Travel in time during testing a Rails application

Hot vacancies! Apply to a job of your dream!

During testing an application, written with Rails, it’s often needed to check that some event has to be occurred in the future after performing some actions. For example, when a user signs up on “22 July 2017” he gets a bonus. In order to test this manually, the current time has to be set to “22 July 2017”. At first glance, it looks like a pretty trivial task. Just open system settings, disable synchronization with the servers that provide current time and change the local current time for the operating system. This will work and there is no surprise here. But problems come later when the current time is not returned back to the real current time. This is the list of possible problems: messages in chats are messed up, secured sites can’t be opened because of the complaints about HTTPS issues, a commit can be created with wrong timestamps and the version control system’s history is cluttered and so on and so forth. So if these problems look familiar for you, welcome aboard and enjoy the thoughts flow!


I too often need to test a Rails application that has to be done at some particular time, mostly in the future. And I always have been doing that by changing operating system time that leaded to the problems described above. On some day it just annoyed me a lot and I started to think about solutions that won’t change operating system time but will allow to emulate current time. Inspired by the feature on linux based machines that allows to spoof a time zone by setting TZ environment variable, I started to think in this direction. But unfortunately I couldn’t manage to find some opportunity to spoof current time with on the system level. And I finally invented my own solution based on a Ruby gem. I did this using Timecop. But you can use any other gem whenever you like. In this post I just describe the general idea. So never change your operating system time manually due to the issues described above and keep reading!

The solution

Before showing the main idea behind the solution I would like to share some hack that will be handy not only in this particular case but in other circumstances too.

Sometimes there is a need to change code in a Rails application locally, but these changes must not be deployed to production server or committed to a version control system. For example, I want to set an alias locally to some namespace, because it’s too long and I don’t want to type a lot during debugging or investigating something in rails console. I.e. I want to do GW = ActiveMerchant::Billing::TrustCommerceGateway. It would be great to not set this alias every time manually right after opening rails console. A possible solution could be just defining a custom initializer (I hope that’s not news for you what is that and it’s known that initializers are located in the config/initializers/ folder of a Rails application, more about Rails initializers here). But it will be automatically tracked by a version control system. And this is not a problem - those can be configured to be ignored. E.g. for Git this file’s path can be put in the .gitignore and that’s it.

I would recommend to define one such initializer (for example config/initializers/dev.rb), that will be general for all of your aliases, local monkey-patches and so on. By the way, check out one of very useful monkey-patch you will love:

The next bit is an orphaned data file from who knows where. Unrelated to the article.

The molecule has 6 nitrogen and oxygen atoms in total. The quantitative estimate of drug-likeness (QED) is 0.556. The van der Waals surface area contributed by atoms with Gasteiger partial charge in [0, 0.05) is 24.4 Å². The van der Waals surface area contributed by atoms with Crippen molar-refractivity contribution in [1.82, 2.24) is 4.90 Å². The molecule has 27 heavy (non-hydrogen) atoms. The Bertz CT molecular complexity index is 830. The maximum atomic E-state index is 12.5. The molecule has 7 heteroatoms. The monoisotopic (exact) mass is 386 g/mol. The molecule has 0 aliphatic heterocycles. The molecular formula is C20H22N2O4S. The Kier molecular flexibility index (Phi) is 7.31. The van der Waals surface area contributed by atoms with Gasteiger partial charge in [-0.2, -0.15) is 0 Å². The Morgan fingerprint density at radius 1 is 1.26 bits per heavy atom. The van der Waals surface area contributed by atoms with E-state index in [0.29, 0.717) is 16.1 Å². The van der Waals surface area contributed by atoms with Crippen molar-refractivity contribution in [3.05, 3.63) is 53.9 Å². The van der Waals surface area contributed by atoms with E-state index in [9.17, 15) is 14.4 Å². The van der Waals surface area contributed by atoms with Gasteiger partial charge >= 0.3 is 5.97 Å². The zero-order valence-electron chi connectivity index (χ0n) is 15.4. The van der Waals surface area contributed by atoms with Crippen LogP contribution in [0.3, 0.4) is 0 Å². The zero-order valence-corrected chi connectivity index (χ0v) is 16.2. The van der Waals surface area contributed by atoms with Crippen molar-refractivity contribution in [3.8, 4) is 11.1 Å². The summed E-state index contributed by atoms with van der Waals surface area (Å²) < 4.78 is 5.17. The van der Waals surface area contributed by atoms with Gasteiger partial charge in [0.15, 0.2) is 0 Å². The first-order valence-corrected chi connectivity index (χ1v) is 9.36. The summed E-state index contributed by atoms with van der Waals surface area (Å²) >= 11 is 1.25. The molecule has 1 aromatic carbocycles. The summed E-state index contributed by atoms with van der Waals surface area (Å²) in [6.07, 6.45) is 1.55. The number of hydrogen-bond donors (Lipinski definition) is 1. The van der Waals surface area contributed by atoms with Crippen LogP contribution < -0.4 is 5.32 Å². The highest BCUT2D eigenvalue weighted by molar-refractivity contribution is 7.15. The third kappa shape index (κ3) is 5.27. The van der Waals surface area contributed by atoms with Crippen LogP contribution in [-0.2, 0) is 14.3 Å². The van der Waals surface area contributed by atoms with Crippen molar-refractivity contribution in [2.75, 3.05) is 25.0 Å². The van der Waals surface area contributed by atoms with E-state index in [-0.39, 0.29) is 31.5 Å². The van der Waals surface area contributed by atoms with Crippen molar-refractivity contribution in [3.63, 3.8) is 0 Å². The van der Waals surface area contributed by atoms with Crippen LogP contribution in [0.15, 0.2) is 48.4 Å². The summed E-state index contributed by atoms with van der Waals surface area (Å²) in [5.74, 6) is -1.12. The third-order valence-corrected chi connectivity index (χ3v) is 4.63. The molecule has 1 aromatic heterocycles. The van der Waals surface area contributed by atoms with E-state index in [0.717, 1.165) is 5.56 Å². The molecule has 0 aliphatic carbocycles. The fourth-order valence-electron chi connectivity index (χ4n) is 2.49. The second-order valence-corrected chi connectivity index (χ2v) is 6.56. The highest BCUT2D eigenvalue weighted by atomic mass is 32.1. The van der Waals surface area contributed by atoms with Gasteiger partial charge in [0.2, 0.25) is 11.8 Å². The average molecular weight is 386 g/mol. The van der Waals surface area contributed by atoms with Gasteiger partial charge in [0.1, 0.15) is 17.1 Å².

class BigDecimal
 def inspect

And now when you fetch an ActiveRecord instance from DB in the Rails console instead of unreadable things you will see human-readable float numbers for BigDecimal’s. E.g. before that was #<BigDecimal:7fb8301a25a8,'0.5005E3',18(18)>, after - 500.50.

Enough introduction and excursuses. This is the code snippet for changing current time:

class TravelTime
  def self.take['TRAVEL_TIME']).chomp

class TravelTimeMiddleware
  def initialize(app)
    @app = app

  def call(env) do

Rails::Application.subclasses.first.class_eval do
    require 'timecop'

    config.middleware.use TravelTimeMiddleware # For Rake tasks, console and other similar processes

    # Uncomment the code below if you use Delayed Job as a queue in your application
    # class Delayed::Worker
    #   alias origin_run run
    #   def run(job)
    # do
    #       origin_run(job)
    #     end
    #   end
    # end

In order to use this code just put it into a local initializer. Create a text file with some time inside in any format compatible with Rails. This is the time that should be traveled to during testing an application. For example:

echo "Fri, 19 Jun 2017 10:46:52 EDT -04:00" > travel_time

Then set environment variable TRAVEL_TIME to point to this file:

export TRAVEL_TIME=travel_time

That’s it. Now when you run the rails server or rails console current time will be set to “19 Jun 2017 10:46:52”. Having current time defined in a file allows to change it at any time and it will be updated without restarting a rails server (note, that a console should be restarted). If you use Delayed Job in your application and want to emulate current time in its worker uncomment the commented code. Similar to the code related to Delayed Job similar code can be written for other queues.

In the snippet a middleware is used. If you are not familiar with this conception please refer this guideline.


In this post you’ve seen how to emulate current time in a Rails application without changes in operating system settings. This allows to avoid a lot of critical issues that may arise. Also it’s described some useful trick with local initializers that will be useful in different circumstances.

Hot vacancies! Apply to a job of your dream!